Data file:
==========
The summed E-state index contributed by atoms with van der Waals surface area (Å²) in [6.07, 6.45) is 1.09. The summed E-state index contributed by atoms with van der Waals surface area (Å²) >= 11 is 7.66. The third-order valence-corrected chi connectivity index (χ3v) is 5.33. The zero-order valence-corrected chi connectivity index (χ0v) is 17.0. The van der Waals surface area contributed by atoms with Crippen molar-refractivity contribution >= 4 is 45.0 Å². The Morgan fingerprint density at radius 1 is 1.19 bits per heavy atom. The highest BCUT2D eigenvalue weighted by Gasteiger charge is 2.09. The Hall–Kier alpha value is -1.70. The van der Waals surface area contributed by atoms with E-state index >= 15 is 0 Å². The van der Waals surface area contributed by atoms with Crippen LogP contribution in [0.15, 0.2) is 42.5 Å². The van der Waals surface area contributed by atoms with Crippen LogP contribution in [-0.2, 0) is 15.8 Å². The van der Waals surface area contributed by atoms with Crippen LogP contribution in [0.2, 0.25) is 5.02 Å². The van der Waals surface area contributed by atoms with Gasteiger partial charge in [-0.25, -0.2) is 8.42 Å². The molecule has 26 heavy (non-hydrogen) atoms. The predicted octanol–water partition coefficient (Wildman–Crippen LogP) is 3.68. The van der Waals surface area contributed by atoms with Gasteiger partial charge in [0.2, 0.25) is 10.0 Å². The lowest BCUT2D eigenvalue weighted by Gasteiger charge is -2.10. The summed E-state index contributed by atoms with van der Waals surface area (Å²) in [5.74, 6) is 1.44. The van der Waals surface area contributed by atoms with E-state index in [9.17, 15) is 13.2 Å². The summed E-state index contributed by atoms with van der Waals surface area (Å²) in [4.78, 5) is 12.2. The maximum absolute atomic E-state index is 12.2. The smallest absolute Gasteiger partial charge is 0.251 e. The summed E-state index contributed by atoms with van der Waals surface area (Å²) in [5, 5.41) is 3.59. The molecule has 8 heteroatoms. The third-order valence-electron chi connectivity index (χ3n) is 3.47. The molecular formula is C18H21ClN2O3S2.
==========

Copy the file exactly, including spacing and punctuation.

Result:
The summed E-state index contributed by atoms with van der Waals surface area (Å²) in [6.07, 6.45) is 1.09. The summed E-state index contributed by atoms with van der Waals surface area (Å²) >= 11 is 7.66. The third-order valence-corrected chi connectivity index (χ3v) is 5.33. The zero-order valence-corrected chi connectivity index (χ0v) is 17.0. The van der Waals surface area contributed by atoms with Crippen molar-refractivity contribution >= 4 is 45.0 Å². The Morgan fingerprint density at radius 1 is 1.19 bits per heavy atom. The highest BCUT2D eigenvalue weighted by Gasteiger charge is 2.09. The Hall–Kier alpha value is -1.70. The van der Waals surface area contributed by atoms with E-state index >= 15 is 0 Å². The van der Waals surface area contributed by atoms with Crippen LogP contribution in [0.15, 0.2) is 42.5 Å². The van der Waals surface area contributed by atoms with Crippen LogP contribution in [-0.2, 0) is 15.8 Å². The van der Waals surface area contributed by atoms with Crippen LogP contribution in [0.2, 0.25) is 5.02 Å². The van der Waals surface area contributed by atoms with Gasteiger partial charge in [-0.25, -0.2) is 8.42 Å². The molecule has 26 heavy (non-hydrogen) atoms. The predicted octanol–water partition coefficient (Wildman–Crippen LogP) is 3.68. The van der Waals surface area contributed by atoms with Gasteiger partial charge in [0.2, 0.25) is 10.0 Å². The lowest BCUT2D eigenvalue weighted by Gasteiger charge is -2.10. The summed E-state index contributed by atoms with van der Waals surface area (Å²) in [5.74, 6) is 1.44. The van der Waals surface area contributed by atoms with E-state index in [9.17, 15) is 13.2 Å². The summed E-state index contributed by atoms with van der Waals surface area (Å²) in [4.78, 5) is 12.2. The maximum absolute atomic E-state index is 12.2. The smallest absolute Gasteiger partial charge is 0.251 e. The summed E-state index contributed by atoms with van der Waals surface area (Å²) in [5, 5.41) is 3.59. The molecule has 8 heteroatoms. The third-order valence-electron chi connectivity index (χ3n) is 3.47. The molecular formula is C18H21ClN2O3S2.